Release of this information would have the result of causing real, significant and substantial prejudice to all the parties involved.
Harm Test – Substantial Prejudice
Release of this information would have the result of substantially prejudicing KPMG and third-party companies’ ability to compete against other businesses about whom similar information is not in the public domain. In my view, disclosure of the information would cause the companies real, significant and substantial prejudice. Release of the information provided by KPMG could have a negative impact on the Administrator being able to undertake their statutory duties or the outcome of any sale of the business.
The Public Interest Test
I recognise that there is a public interest in decision-making processes within public authorities being as open and transparent as is possible. I also recognise that making certain information available can increase the accountability of public authorities for decisions that are made that may have an impact on the wider public, and in particular the expenditure of public money by SE.
However, balanced against these considerations, there is also a public interest in ensuring that SE can protect its assessments of business opportunities in order to enable it to spend public funds as effectively as possible. I must also have regard to the public interest in protection of the privacy of any individual which would be diminished by the release of the requested information. I consider that there is no public interest or benefit in releasing information which could have an adverse effect on the commercial interests of third parties. However, allowing commercial parties to maintain confidentiality in their commercial positions for prospective commercial transactions is important to maintaining and supporting the proper and efficient operation of free markets, which is of serious concern and benefit to the public. As such I consider that the public interest also favours the withholding of this information.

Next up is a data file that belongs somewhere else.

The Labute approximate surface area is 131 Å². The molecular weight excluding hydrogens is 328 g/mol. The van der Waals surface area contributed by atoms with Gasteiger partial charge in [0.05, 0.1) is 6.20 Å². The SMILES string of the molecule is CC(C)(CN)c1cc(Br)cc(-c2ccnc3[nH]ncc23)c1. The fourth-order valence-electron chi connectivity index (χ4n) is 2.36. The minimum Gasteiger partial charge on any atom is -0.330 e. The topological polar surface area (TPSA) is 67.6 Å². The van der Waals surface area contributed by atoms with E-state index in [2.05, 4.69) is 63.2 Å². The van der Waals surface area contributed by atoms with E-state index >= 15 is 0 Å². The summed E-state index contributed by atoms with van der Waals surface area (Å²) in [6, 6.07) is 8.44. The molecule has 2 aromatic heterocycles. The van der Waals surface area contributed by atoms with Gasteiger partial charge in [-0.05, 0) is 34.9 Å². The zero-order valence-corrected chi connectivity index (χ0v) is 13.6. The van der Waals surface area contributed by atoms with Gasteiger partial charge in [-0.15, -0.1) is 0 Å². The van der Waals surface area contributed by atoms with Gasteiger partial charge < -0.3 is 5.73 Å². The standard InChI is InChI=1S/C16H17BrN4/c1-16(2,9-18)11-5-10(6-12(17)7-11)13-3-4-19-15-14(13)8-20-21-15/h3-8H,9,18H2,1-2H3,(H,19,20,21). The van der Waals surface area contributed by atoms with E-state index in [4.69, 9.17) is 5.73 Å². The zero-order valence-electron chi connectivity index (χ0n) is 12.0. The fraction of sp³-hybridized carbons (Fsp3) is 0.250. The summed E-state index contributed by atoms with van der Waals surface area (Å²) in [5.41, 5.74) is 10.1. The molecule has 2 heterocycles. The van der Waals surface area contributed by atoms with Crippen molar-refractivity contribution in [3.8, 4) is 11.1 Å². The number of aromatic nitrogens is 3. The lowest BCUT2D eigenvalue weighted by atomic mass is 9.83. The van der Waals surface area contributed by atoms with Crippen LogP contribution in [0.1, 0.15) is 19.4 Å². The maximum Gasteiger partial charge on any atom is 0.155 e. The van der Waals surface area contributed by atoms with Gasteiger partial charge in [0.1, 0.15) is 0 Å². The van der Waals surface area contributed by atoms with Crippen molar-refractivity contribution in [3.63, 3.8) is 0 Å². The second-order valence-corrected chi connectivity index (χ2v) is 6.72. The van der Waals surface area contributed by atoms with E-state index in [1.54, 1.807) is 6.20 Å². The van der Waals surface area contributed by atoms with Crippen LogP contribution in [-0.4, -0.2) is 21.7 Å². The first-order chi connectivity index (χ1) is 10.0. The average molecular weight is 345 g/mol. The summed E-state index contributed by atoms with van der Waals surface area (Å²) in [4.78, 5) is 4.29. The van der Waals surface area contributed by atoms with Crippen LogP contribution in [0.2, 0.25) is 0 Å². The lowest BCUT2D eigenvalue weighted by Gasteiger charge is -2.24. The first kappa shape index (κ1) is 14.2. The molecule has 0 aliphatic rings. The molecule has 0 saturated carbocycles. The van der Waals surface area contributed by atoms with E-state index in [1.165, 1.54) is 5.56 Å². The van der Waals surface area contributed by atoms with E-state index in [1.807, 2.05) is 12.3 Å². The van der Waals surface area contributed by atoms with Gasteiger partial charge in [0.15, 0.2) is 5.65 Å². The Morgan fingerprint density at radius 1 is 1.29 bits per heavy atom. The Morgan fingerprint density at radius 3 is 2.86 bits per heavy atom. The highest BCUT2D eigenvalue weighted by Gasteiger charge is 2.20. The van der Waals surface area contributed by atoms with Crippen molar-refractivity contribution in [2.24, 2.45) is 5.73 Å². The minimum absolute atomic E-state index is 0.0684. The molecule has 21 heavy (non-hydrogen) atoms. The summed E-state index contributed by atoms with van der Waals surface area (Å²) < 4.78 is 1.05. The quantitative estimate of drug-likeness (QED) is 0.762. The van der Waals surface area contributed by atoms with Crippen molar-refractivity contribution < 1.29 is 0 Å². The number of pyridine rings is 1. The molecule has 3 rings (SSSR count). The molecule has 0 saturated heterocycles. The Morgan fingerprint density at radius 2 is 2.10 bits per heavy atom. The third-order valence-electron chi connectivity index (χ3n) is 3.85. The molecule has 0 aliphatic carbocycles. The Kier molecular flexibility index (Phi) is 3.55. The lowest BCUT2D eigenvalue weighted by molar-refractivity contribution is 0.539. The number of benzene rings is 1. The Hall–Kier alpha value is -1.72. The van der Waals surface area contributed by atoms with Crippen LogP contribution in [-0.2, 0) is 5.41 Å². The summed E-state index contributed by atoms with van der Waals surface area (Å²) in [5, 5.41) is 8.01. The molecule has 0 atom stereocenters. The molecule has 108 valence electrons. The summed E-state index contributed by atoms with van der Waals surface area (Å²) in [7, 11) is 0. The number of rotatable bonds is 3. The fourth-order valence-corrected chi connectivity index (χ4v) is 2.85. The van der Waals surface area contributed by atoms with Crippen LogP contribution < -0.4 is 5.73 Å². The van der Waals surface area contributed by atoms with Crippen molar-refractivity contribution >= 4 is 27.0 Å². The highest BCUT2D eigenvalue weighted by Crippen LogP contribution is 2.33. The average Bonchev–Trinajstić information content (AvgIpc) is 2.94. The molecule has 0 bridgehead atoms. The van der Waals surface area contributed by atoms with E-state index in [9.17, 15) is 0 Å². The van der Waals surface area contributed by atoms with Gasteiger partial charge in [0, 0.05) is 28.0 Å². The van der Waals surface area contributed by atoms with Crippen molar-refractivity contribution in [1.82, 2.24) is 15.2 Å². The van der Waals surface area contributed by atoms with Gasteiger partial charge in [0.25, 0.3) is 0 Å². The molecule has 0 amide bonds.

On public interest grounds, I have therefore concluded that, in respect of the commercially sensitive information requested, the public interest is better served in withholding the information.
Section 36(2) - Confidential Interests
Section 36(2) of FOISA applies to information which was obtained by a public authority from a third party which, if disclosed by the public authority which obtained the information, would constitute a breach of confidence actionable by the third party who gave the information to the authority, or by any other person.
The information withheld under this exemption was received by SE from KPMG. The nature of the withheld information and the circumstances in which it was provided to SE are such that there is an implied duty of confidentiality. The withheld information is not common knowledge and not in the public domain. I am of the opinion that it is information which a reasonable person would understand as involving an obligation of confidentiality, and that it has the necessary quality of confidence to be actionable. If the information were to be disclosed to you, harm would be caused to the third parties who provided the information. I therefore consider that the exemption in section 36(2) applies to the information.
The exemption in section 36(2) is an absolute exemption. This means that the exemption is not subject to the public interest test set out in FOISA. However, in terms of the common law of confidentiality, I must nonetheless take into account the public interest to decide whether or not this exemption is applicable to your request.
Where there is a balance between the public interest in maintaining an exemption and the public interest in disclosure, in relation to the common law public interest test (which is applicable here), there is a presumption in favour of maintaining confidentiality.
There is a public interest in SE maintaining the confidence of the third parties, and it is also in the public interest for SE to avoid taking any steps that could lead to a court action. I must also have regard to the public interest in protection of the privacy of any individual which would be diminished by the release of the requested information.
On the other hand, the general public interest in making information accessible to the public to improve the accountability of SE is also relevant here. I cannot see however that release of information that SE is under an obligation to respect as confidential can be justified in the public interest in this case.
Therefore, having weighed the public interest arguments in favour of disclosure against the public interest arguments in favour of withholding the information under the exemption, I am of the view that the public interest lies in maintaining the exemption and withholding the information.